entire infrastructure. honeyed -- howdy negotiate with the sun? but at least to the iranian threat, missile defense can if properly deployed enable us to shoot down a small attack. the current generation of missile defense is not designed to shoot down a trajectory that goes up like this, but rather they have to work on it, but you have a picket fence to try to prevent a catastrophic strike. the same time we invest a few billion dollars and can get backups the electrical systems. right now but could be several years before major transformers are back on line. so the lesson of this is that the catastrophic vulnerability, low numbers of catastrophic vulnerability is something you should never be made if you can avoid it. of course i did not mention at the end, india pakistan.
4:27 pm
it was implied. civilian energy is right next door to a nuclear weapons program in terms of putting it together, especially if your not trying to get an elegantly designed device which brings me to nuclear zero. the administration floated earlier this year and a proposal to cut as low as 300 weapons from where we are now. and the administration said, well, we have not decided, but these are trial balloons, as we call them in washington. now, this is based upon, among other things to my belief that all you need is small number of weapons. well, here the problems of that. first of all, you assume everyone else thinks lucky. this is what's called mirror imaging. look what happened in 1973 when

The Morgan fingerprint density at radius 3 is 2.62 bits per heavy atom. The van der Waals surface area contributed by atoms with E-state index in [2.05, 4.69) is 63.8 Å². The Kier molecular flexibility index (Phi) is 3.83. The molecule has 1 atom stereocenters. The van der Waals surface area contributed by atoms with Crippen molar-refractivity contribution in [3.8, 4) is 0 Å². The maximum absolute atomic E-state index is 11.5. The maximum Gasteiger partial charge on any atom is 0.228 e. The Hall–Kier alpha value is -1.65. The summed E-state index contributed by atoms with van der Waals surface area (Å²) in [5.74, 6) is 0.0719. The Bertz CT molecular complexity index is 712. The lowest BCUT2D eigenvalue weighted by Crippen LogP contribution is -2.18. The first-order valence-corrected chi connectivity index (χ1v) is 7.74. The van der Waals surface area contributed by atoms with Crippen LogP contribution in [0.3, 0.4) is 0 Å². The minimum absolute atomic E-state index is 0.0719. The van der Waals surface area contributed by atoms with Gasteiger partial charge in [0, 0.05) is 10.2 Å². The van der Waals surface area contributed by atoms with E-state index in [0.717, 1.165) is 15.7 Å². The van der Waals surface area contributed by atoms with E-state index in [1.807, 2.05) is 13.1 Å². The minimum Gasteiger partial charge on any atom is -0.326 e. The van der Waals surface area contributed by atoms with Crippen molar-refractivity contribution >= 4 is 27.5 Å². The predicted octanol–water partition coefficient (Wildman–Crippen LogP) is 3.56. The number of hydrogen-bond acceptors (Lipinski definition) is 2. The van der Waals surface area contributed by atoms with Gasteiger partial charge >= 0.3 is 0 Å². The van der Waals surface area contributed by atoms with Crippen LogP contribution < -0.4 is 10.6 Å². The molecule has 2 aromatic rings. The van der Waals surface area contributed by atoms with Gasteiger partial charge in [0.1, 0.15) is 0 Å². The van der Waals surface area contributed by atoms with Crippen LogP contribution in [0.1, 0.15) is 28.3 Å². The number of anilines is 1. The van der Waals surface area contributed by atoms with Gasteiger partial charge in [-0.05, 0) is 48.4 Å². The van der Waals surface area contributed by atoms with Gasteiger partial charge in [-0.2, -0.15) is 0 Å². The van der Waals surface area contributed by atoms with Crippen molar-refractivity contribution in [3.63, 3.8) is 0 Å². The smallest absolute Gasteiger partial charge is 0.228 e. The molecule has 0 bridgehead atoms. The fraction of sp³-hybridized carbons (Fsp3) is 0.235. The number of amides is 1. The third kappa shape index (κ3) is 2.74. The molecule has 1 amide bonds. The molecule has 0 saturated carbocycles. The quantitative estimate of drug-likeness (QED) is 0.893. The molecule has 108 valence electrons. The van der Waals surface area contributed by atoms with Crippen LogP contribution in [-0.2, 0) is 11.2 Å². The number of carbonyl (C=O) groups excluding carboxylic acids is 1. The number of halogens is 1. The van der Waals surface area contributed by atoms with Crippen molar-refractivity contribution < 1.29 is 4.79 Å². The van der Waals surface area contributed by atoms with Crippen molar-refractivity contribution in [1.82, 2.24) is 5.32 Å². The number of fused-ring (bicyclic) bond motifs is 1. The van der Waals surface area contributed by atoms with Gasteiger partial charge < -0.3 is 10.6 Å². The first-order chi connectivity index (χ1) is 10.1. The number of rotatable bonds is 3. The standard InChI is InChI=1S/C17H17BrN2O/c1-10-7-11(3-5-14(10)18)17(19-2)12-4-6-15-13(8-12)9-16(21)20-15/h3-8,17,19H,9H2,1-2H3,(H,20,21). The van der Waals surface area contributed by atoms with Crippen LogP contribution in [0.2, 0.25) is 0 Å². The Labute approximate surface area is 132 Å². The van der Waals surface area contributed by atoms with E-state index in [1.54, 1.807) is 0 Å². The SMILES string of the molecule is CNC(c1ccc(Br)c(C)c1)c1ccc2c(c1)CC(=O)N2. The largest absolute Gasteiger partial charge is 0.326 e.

4:28 pm
11 years after the cuban missile crisis there was a mideast war that went on for about three weeks in october. and toward the end of the kid is that it's rnc fet introduced soviet troops in the middle east. he said down transport planes and will fly and the airspace. in the transcript that was released about ten years ago, the conversation with richard nixon, we were close to a nuclear confrontation today. american superiority has shrunk. for five years from passing.
4:29 pm